Early Polls Likely In Bengal

Early Polls Likely In Bengal

by Jayant Chowdhury - May 8, 2015 12:15 PM +05:30 IST
Early Polls Likely In Bengal

Will the polls be conducted before the CBI reaches Mamata Banerjee’s doorstep sniffing out her probable involvement in Saradha scam and Goddess Durga, whom the chief minister has faith in, leaves inauspiciously?

Before this year ends, Mamata Banerjee may be firmly ensconced in her chief ministerial chair for another five years. Buoyed by the ‘more than expected’ results in the recent civic elections in Bengal, Banerjee is seriously considering the prospect of cashing in on the momentum generated by the victory by bringing forward the state Assembly polls due for May next year.

The sweep of the civic polls by the Trinamool has motivated party cadres and considerably strengthened the party. Banerjee wants to capitalise on that and call for early elections in the state. But there are other reasons as well. The Chief Minister is wary of the CBI investigations into the Saradha scam revealing more skeletons from her cupboard. She does not want to wait till next summer when the central investigation agency is likely to start filing charge sheets.

She knows that many in her party are guilty of connivance, complicity or direct involvement in the ponzi scandal and the investigations may implicate her as well. Such a development would be disastrous for her and seriously mar her party’s prospects of returning to power for the second time.

Banerjee has, in fact, put in motion the process of holding elections towards this year-end when the festive cheer is on, in Bengal. Over the next couple of months, she will undertake extensive tours of all the districts and not only address public meetings there, but also hold intensive meetings with district administration officials to monitor and review development plans and projects. A special cell is being constituted in her office to constantly monitor all projects across the state. She has set fixed deadlines for completion of the projects and had issued strict instructions to bureaucrats to stick to them. It is during one such review meeting with top bureaucrats that she told them that “time is short” and they should be prepared for early polls in the state.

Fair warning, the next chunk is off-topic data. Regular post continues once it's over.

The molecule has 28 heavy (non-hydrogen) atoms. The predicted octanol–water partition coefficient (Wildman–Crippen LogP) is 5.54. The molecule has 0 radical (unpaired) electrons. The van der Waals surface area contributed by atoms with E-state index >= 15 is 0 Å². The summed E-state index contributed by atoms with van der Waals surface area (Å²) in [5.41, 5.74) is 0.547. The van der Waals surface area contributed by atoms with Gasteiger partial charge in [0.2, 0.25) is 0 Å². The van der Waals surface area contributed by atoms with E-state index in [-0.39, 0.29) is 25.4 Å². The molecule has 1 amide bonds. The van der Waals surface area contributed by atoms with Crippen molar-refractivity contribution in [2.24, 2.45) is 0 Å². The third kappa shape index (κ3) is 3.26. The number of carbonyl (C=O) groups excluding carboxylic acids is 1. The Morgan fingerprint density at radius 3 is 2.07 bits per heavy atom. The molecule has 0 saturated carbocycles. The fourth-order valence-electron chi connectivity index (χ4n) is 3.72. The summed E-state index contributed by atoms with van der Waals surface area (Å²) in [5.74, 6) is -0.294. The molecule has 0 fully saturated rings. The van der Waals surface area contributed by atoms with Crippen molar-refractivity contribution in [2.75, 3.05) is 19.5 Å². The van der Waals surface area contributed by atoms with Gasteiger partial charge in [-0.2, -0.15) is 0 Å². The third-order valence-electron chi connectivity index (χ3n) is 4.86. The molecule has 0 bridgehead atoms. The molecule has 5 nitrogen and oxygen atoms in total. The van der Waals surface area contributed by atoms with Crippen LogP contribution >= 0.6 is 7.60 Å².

Banerjee has also started building bridges with the Union government and the NDA to keep the CBI at bay and save her own skin. During the campaign for the Lok Sabha elections last year, she repeatedly hit out at the then prime ministerial candidate of the BJP, Narendra Modi, and even went to the extent of saying that she would tie him with a rope and drag him to prison. For many months since Modi became Prime Minister, she did not meet him and continued to breathe fire against him and his party. But she has changed track, since, she now realises that the danger of CBI investigators reaching her doorstep is real.

The CBI has started unearthing a lot of evidence that could implicate her directly in the Saradha scam. The reported purchase of one of her paintings at a whopping Rs 1.26 crore by Saradha chief and scam mastermind Sudipta Sen is enough for her to be summoned for questioning. She may try to explain that she has no control over who buys her paintings at whatever price at auctions, and that she had donated the money to the party, but she is intelligent enough to know that such an explanation would cut no ice.